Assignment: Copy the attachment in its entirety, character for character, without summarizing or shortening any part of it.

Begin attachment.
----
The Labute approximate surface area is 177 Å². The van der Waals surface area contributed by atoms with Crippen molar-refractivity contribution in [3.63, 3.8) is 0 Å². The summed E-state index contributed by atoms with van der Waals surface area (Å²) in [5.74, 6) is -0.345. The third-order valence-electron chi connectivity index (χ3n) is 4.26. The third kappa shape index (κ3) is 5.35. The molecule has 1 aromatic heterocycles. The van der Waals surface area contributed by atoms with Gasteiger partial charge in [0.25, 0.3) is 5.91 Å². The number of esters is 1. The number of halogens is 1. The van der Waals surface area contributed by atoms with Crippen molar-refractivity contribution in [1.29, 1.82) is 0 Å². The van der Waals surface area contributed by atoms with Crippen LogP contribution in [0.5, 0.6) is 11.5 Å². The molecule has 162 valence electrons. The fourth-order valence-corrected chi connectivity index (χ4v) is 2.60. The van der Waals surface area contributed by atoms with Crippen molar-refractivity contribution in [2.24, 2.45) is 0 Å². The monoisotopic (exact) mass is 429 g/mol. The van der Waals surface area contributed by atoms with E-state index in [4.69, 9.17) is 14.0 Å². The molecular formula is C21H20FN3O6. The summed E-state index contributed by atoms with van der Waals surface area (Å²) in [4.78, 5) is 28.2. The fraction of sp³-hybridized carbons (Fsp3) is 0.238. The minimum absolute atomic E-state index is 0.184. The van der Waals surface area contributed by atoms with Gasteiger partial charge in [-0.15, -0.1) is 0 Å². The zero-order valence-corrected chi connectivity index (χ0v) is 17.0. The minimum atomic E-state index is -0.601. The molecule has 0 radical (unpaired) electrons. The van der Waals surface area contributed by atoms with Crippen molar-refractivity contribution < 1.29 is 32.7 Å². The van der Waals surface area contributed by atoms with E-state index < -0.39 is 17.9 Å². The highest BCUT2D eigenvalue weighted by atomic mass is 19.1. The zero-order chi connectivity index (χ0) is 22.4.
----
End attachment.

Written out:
The Labute approximate surface area is 177 Å². The van der Waals surface area contributed by atoms with Crippen molar-refractivity contribution in [3.63, 3.8) is 0 Å². The summed E-state index contributed by atoms with van der Waals surface area (Å²) in [5.74, 6) is -0.345. The third-order valence-electron chi connectivity index (χ3n) is 4.26. The third kappa shape index (κ3) is 5.35. The molecule has 1 aromatic heterocycles. The van der Waals surface area contributed by atoms with Gasteiger partial charge in [0.25, 0.3) is 5.91 Å². The number of esters is 1. The number of halogens is 1. The van der Waals surface area contributed by atoms with Crippen molar-refractivity contribution in [1.29, 1.82) is 0 Å². The van der Waals surface area contributed by atoms with Crippen LogP contribution in [0.5, 0.6) is 11.5 Å². The molecule has 162 valence electrons. The fourth-order valence-corrected chi connectivity index (χ4v) is 2.60. The van der Waals surface area contributed by atoms with Crippen molar-refractivity contribution in [2.24, 2.45) is 0 Å². The monoisotopic (exact) mass is 429 g/mol. The van der Waals surface area contributed by atoms with E-state index in [4.69, 9.17) is 14.0 Å². The molecular formula is C21H20FN3O6. The summed E-state index contributed by atoms with van der Waals surface area (Å²) in [4.78, 5) is 28.2. The fraction of sp³-hybridized carbons (Fsp3) is 0.238. The minimum absolute atomic E-state index is 0.184. The van der Waals surface area contributed by atoms with Gasteiger partial charge in [-0.15, -0.1) is 0 Å². The zero-order valence-corrected chi connectivity index (χ0v) is 17.0. The minimum atomic E-state index is -0.601. The molecule has 0 radical (unpaired) electrons. The van der Waals surface area contributed by atoms with Crippen molar-refractivity contribution < 1.29 is 32.7 Å². The van der Waals surface area contributed by atoms with E-state index < -0.39 is 17.9 Å². The highest BCUT2D eigenvalue weighted by atomic mass is 19.1. The zero-order chi connectivity index (χ0) is 22.4.